MARIA ARGÃœETA sells produce outside her home in Boyle Heights. Photo by Kimberly Parada.
MARIA ARGÃœETA sells produce outside her home in Boyle Heights. Photo by Kimberly Parada.
MARIA ARGÃœETA sells produce outside her home in Boyle Heights. Photo by Kimberly Parada.

Part 2 of a 4-part series.

When she lost her husband to cancer two years ago, Maria Guadalupe Argueta’s budget collapsed, and she ended up leaving her home and all her belongings and living with her six children crammed in a minivan.

“We parked outside Lincoln Park,” said Argueta. “We spent four difficult days there,” with access to public bathrooms only during the day. “We didn’t know what to do, and no one would rent us anything.”

Argueta realized she had to find a way to survive. It was not easy, but she found a part-time job at a downtown produce facility and also began selling excess fruit from her home.

Several times a week, Argueta sets up a stand with watermelons, oranges, cantaloupes and lemons outside her rented home in Boyle Heights.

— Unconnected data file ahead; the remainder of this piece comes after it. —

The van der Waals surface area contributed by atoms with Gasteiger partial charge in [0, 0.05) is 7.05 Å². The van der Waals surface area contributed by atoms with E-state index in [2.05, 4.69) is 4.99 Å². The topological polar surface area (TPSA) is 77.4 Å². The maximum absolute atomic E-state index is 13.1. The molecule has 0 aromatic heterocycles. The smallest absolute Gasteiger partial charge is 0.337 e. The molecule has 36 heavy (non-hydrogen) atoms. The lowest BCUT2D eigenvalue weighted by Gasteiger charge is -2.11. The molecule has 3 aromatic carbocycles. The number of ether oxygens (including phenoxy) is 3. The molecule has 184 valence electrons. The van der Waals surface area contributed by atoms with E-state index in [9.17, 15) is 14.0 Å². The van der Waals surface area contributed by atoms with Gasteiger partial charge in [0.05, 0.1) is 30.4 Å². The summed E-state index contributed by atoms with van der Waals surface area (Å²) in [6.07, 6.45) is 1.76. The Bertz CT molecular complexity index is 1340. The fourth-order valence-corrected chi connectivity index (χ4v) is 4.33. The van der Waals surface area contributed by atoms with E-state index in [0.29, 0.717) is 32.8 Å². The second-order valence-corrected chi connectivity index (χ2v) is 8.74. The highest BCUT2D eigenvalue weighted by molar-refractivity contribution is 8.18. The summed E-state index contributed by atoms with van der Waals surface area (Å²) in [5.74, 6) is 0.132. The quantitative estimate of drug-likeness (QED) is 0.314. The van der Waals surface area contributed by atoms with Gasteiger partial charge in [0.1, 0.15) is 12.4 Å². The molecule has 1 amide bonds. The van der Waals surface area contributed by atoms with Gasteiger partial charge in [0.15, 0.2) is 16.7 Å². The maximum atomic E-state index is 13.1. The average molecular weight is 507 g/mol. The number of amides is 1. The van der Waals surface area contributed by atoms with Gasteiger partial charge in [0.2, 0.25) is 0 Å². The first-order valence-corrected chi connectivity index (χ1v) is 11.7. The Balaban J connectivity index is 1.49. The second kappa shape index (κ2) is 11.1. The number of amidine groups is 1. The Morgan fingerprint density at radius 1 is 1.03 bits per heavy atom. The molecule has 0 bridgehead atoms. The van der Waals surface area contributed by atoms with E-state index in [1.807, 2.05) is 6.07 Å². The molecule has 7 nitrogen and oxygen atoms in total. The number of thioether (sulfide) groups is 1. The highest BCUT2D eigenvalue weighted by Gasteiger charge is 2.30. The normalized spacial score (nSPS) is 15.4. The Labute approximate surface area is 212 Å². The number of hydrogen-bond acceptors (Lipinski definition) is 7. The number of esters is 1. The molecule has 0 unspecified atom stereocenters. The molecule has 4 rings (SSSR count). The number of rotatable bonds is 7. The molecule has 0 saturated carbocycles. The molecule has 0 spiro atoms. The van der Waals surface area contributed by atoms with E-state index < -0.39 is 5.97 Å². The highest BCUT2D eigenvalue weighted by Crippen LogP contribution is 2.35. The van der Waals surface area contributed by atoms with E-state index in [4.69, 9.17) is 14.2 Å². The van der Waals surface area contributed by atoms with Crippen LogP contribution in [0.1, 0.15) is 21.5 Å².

Makeshift signs tied up against the barbed wire fence announce $3 bags of lemons and two bags of oranges for $5.

With only a couple of English words and plenty of smiles, she greets her customers, who include neighbors, passersby and even drivers in the afternoon traffic.

“You have to provide for your family, and there is no other option than to work,” explained Argueta, who supports six children, a grandmother and her disabled mother.

The $100 she earns weekly from her sales helps pay for cell phone bills and her mother’s foot pain medication.

Even with limited education and a lack of work experience, the widowed mother continues to be optimistic. The money she earns is not much, she says, but for now, “There’s no other choice than to risk your life.”

Tomorrow: Meet Caridad Vasquez, a street food vendor who is fighting for her right to sell on the streets of Los Angeles.

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